Two years ago the garden across the path from our house was overgrown, full of bits and pieces, dominated by a spreading fig tree. Since then Effie and Adoni who own the house attached to it have rebuilt their apothiki, tidied the garden, planted flowers and vegetables, laid out a small hard surface for dancing and allowed a large walnut tree to spread in place of the fig, whose wood we've already used to heat us over winter. The place has become lovely for eating in company, open to the views from the village, shaded from the sun.Richard Pine of Perithia, in one of his regular pieces for the Irish Times, referred to some northern Europeans seeing Greece as 'a two-dimensional holiday destination'; England’s Coney Island, Hellas-on-Sea. It’s not so specious a view, given the contribution of tourism to a country that didn’t have a proper industrial revolution. 'Proper industrial revolution'? There are many countries that have imported only the end products of that slow trauma that Britain led, gaining her an empire greater than Rome’s, greater than any before or - if marked by colours on a map of the world - since.
Adding our third table a banquet is soon ready. On Sunday it was Dimitra's 16th birthday - daughter of Natasha and Foti, grand-daughter of Vasiliki and Lefteri (Λευτέρη Ιωνά), sister of young Lefteri. The family plus uncles and aunts and parents-in-law gathered, plus us - the neighbours - and sometime during the afternoon, in the village's style of spontaneous invitation to strangers, a couple from Paris who were strolling along Democracy Street, just above.
|The Black Country as it was|
Tsangari, in the recent Greek film Attenberg – which Lin and I liked a lot, watching it twice a few weeks ago – says, through the mouth of one of its main characters, Spiro, as he gazes over an ekistical Doxiades settlement laid out in Euboea –
“bourgeois arrogance…especially for a country that skipped the industrial age altogether…from shepherds to bulldozers…from bulldozers to mines, and from mines, straight to petit-bourgeois hysteria…we built an industrial colony on top of sheep pens and thought we were making a revolution.”cargo cults. Greece skipped the slow burn we call our industrial revolution. It never evolved the social forms, values, and human organisation that accompanied the spread of Satanic mills. Greece has its smoking factories and gouging quarries...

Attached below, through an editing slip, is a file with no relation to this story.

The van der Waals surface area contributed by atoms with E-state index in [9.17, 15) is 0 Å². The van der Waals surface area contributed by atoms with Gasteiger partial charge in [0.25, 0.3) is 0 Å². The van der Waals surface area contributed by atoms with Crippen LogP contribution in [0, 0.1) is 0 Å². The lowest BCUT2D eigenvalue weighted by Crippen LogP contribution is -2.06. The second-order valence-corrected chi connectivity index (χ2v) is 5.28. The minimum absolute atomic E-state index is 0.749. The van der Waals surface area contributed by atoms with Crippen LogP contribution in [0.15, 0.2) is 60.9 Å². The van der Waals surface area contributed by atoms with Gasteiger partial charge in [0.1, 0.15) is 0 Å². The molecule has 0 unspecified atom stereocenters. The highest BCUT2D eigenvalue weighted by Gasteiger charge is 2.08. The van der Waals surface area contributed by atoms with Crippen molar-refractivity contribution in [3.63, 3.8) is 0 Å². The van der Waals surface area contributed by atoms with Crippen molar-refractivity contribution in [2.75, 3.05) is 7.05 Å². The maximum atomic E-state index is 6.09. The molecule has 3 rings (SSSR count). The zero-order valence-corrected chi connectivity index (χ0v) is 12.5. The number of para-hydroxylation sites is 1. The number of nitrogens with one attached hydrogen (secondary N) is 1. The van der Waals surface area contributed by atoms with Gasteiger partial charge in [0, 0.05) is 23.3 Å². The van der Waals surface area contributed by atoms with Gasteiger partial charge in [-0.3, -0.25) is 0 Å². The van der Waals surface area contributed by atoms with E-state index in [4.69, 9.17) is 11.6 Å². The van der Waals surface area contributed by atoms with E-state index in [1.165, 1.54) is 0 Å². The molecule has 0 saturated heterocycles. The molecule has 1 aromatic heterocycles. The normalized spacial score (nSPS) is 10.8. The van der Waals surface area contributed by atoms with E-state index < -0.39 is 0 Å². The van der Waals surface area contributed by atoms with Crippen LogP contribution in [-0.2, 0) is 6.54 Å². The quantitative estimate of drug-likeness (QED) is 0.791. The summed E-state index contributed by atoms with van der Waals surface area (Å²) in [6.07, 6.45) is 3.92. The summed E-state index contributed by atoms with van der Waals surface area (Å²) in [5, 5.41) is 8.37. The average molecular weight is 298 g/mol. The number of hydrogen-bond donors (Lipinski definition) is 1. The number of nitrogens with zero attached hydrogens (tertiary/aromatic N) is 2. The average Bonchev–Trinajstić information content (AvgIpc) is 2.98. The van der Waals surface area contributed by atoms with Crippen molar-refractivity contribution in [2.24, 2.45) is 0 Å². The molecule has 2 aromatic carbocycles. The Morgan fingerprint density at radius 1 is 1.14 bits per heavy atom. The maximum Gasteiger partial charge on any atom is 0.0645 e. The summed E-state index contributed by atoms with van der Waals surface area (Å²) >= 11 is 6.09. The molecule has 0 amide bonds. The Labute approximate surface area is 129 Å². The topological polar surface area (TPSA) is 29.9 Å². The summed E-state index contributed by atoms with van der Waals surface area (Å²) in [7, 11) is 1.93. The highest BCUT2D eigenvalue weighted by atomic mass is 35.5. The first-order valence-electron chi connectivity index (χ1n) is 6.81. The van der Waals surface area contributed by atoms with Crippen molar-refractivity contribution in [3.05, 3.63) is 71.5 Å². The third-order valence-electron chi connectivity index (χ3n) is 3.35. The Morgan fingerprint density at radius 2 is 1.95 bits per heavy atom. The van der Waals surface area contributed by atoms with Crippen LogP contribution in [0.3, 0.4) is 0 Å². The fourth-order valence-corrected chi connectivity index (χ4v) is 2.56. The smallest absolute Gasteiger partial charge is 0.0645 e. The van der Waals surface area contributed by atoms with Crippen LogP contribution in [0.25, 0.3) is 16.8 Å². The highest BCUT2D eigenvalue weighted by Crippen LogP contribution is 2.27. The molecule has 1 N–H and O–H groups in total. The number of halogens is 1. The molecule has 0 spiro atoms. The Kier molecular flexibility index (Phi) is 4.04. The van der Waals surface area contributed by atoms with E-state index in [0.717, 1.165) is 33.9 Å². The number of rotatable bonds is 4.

|Attenberg - final scene|
By contrast, look at me! But for my wonderful eccentric maternal grandmother who left Mayfair to make the dairy farm where I was born...
|I'm on the horse called Gypsy|
Antaeus Ἀνταῖος was a giant of immense strength which he drew from having his feet on the ground, on mother Earth, Gaia. When Hercules Herakles, as one of his labours, lifted and held Antaeus so he could not touch the earth, he was finished.
Zola’s Earth demolished the rural idyll, mocked ‘back to the land’. John Berger, a century later, called it Pig Earth; that working the land is no refiner of character. I do not need land to recover a spiritual dimension missing from the city. I need to meet and negotiate with the land to learn not to destroy it with my voracious urban greed - putting the world at risk. I'm the first person in our family to try my hand at the land in six generations - and I'm more or less hopeless at it.
KONITSA -- Thirteen years after abandoning rural Greece for a career in graphic design, Spiridoula Lakka finds herself in the last place she expected to end up - watering a patch of lettuce and herbs in her sleepy village...Back to the future ~ 5/6/12: I've come to a blog called Breach of Close by Stefanos Christoforos. One page 'Tells of Loss' refers to Yannis Kounellis’ work at the Museum of Cycladic Art - 'a response to the turbulent times in which the Greek people are living':
...For Kounellis, however, the problem is not the economy but identity. He says we have lost our sense of who we are. It is broken, like the shattered cast of an ancient statue. Some would argue it was not the crisis that broke it but the cultural estrangement wrought in the hyper-materialist decades that preceded and precipitated the crisis. Not everything has been lost, though. “They said the same thing after the war and then again after the civil war,” he says, “but the country survived.” Perhaps, as Cavafy wrote, the gods are not dead, though the statues may have been broken and the gods driven out of their temples....
Γιατί τα σπάσαμε τ’ αγάλματά των,**** ****
γιατί τους διώξαμεν απ’ τους ναούς των,
διόλου δεν πέθαναν γι’ αυτό οι θεοί ...
Coming up the hill from Pyrgi I put a wheel in the verge and tipped over.
"Because" observed Carrie "you were coming back from Nisaki where you'd been drinking with Aleko. That's why you fell over. That's why you didn't hurt yourself."
Nick in Skripero, while Linda continues to lay them on the apothiki - a beautiful job, these tiles, each unique, made long ago over the thighs of women whose thumb marks are visible in the clay.